In the 2011 playoffs the Spurs had a similiar system, except slighty backwards. Instead of throwing it in the post, the Spurs relied on perimeter players to supply their offense. Tony Parker, and to a lesser extent Manu Ginobili, would drive the lanes and either score or kick out to high percentage 3-point shooters. With Tony Parker’s jumpshot being non-existent and Manu Ginobili playing with a bad arm, the Grizzlies halted what seemed to be an offensive juggernaut, and beat the Spurs in six games during the playoffs. Just like Antonio Daniels, Tim Duncan in a reverse situation was the only frontcourt player that was significantly productive on the offensive end and had to guard a prime Zach Randolph and a young Marc Gasol on the other end. Lack of movement on the perimeter was a big reason why the Spurs lost to the Lakers in ’01 and lack of post play was an additional reason the Spurs lost to the Grizzlies last season.
When he was in Utah, Jerry Sloan used a system called the Flex-Offense. Its a motion offense mixed with variables. Players would make certain cuts during the first run of a play, and if that didn’t produce a score they would repeat, but with the same players making different cuts. They had a nice mixture of low post up opportunities, elbow jumpshots, and 3-point shots. Sloan, with the way he ran his offense, was able to get the maximum offensive production out of players who really didnt seem all that capable (Matt Harpring, Ronnie Brewer). Everyone looked at the pick-n-roll between Stockton and Malone or Williams and Boozer. But the cutting, back picking, and pin downs that the Jazz regularly used is what gave the role players quality shots.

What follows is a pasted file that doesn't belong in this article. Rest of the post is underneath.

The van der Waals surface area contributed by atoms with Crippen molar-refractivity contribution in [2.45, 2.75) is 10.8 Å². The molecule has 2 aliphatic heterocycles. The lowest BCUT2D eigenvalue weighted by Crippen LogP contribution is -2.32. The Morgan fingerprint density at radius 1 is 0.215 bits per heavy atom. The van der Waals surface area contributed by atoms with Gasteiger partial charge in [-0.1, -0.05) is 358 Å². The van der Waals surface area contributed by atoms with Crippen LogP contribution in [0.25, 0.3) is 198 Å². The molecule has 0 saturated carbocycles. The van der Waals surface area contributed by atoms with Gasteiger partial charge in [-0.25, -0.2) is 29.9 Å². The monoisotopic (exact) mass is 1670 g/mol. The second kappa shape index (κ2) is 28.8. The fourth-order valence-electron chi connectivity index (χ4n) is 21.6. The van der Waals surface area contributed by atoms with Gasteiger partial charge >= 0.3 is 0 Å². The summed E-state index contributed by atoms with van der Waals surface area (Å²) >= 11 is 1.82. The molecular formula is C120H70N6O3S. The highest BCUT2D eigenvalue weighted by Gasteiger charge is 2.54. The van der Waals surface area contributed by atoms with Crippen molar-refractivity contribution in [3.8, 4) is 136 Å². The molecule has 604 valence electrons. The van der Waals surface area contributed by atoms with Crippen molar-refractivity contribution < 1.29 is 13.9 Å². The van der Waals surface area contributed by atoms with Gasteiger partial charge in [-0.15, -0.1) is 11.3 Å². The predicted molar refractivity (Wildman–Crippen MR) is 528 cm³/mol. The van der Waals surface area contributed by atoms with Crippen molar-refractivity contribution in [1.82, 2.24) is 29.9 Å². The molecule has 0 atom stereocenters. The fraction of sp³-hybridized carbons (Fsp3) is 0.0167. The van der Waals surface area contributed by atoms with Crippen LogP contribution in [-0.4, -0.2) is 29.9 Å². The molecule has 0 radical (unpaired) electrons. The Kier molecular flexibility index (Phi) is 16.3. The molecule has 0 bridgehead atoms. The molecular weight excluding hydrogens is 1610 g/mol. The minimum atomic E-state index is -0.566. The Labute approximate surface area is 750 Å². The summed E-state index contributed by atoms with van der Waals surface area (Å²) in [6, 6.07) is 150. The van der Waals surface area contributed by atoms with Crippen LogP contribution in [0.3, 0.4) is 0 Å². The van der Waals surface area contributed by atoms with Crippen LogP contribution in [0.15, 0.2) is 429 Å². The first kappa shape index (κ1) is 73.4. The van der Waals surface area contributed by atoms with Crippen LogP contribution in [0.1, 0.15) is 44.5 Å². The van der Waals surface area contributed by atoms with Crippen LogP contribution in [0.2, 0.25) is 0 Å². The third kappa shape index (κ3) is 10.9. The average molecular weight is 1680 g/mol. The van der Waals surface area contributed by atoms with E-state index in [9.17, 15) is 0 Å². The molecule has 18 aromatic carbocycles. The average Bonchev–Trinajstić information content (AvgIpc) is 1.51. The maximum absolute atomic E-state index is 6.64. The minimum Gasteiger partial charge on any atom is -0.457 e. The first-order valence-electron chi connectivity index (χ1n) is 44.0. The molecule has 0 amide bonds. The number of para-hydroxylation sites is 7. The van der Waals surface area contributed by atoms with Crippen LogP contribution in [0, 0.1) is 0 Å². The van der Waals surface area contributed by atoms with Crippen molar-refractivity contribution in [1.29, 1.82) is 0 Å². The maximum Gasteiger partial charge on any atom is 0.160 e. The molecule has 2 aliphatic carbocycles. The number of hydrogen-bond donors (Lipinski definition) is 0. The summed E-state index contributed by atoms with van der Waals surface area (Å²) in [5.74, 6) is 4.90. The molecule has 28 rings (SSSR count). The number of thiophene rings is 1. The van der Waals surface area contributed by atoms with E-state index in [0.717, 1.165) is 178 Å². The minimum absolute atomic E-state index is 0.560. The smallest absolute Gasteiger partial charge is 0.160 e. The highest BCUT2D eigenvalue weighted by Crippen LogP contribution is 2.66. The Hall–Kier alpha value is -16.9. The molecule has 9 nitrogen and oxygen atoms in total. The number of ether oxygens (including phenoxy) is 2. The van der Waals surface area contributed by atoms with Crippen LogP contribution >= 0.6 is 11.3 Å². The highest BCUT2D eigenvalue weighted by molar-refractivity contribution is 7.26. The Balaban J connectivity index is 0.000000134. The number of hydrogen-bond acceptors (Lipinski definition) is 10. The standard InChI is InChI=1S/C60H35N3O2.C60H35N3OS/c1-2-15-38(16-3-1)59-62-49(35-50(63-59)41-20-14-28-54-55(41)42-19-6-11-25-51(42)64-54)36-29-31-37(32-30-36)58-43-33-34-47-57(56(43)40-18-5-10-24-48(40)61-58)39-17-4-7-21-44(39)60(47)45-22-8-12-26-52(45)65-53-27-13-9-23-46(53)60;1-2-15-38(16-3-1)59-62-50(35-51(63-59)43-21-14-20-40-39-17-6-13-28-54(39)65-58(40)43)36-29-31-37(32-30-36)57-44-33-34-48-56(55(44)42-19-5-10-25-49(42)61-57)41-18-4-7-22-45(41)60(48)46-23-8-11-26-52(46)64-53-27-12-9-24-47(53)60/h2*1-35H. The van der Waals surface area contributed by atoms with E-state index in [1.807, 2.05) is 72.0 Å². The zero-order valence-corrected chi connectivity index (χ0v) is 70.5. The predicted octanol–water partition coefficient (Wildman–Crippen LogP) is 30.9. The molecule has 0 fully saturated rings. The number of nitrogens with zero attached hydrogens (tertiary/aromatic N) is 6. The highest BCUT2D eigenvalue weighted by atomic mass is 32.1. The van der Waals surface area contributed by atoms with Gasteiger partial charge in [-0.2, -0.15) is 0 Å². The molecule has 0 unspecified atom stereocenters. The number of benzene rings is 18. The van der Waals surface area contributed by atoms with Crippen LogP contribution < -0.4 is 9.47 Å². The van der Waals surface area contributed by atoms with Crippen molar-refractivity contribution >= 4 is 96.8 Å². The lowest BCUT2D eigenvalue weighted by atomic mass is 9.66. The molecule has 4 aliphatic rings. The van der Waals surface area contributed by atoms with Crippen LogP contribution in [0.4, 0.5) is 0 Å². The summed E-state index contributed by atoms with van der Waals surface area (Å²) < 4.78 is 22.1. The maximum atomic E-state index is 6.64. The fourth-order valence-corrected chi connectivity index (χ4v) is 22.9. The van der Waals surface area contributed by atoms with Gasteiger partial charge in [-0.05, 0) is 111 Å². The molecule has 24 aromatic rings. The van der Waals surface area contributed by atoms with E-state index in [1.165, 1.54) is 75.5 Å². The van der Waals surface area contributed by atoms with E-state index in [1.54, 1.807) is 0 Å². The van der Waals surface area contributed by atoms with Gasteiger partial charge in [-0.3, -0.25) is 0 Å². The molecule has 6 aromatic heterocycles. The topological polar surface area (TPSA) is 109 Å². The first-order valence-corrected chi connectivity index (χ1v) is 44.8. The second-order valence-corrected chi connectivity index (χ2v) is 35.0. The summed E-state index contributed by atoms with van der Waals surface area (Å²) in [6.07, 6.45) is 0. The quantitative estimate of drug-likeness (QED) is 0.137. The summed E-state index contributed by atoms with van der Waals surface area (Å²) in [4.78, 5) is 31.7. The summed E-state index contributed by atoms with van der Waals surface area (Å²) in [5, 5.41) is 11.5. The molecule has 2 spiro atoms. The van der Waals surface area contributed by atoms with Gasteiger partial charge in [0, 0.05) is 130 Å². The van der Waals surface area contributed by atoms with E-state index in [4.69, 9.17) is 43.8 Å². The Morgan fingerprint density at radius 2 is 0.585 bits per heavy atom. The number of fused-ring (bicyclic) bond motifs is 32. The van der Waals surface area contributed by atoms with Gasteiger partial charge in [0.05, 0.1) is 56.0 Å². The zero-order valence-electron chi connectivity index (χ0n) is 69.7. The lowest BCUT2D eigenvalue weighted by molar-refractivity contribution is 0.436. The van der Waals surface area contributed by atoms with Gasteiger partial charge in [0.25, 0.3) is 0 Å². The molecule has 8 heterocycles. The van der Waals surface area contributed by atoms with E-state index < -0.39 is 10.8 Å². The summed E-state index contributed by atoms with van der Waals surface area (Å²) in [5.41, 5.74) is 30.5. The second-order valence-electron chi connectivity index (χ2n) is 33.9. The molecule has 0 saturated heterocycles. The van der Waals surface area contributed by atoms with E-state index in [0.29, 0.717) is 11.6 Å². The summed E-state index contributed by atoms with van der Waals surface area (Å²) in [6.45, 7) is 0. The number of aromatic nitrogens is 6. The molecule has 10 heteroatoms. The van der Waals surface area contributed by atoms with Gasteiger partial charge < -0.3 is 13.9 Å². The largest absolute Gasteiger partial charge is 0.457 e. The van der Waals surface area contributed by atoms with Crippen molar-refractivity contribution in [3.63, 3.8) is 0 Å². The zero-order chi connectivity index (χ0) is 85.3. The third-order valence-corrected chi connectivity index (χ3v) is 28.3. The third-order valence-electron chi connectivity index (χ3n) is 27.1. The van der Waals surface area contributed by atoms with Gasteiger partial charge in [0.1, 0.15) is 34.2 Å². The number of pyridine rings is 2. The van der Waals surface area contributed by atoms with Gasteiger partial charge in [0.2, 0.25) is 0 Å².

For everyone to thrive in the Spurs offense, a balanced offensive structure is needed. The flex-offense is exactly that, an offense which allows you to employ players with different/unique skill sets. In the Spurs system, 3-point shooting is vital to their success. Every high scoring role player outside the Big Three are high percentage three point shooters (Jefferson 44% / Neal 42% / Bonner 46%) except for Dejuan Blair, who may I add lost major minutes when the playoffs came around.
The 2009-10 Utah Jazz (I used the 09-10 Jazz simply because trades and loss of coaches kinda changed their entire scheme in the 10-11 season) were a well oiled machined offensively and only had one player that shot over 40% from behind the arc (Kyle Korver 53.6%).
If Coach Pop can employ the use of a motion offense then the Spurs can be a high scoring team that is difficult to defend all around, as opposed to other teams keying in on their main weapon and iniatator of the offense – Tony Parker. Using this offense will allow them to use a big man that has post skills or is a solid defensive player next to Duncan.
The Season is just around the corner and many questions are still waiting to be answered. Will this be Tim’s last year? Are the Spurs going to make a major trade? Will it involve Tony Parker? Will their defense improve? Stay tuned as this season gives way to a Spurs team that is full of question marks. Whether they win or lose, however, let’s always keep in the mind the four championships that have been brought to the city and go down with the ship if this is it. But no matter what happens – GO SPURS GO – and I’ll talk to y’all again in late December… Maybe sooner if the Spurs make a major move.
Date: December 5, 2011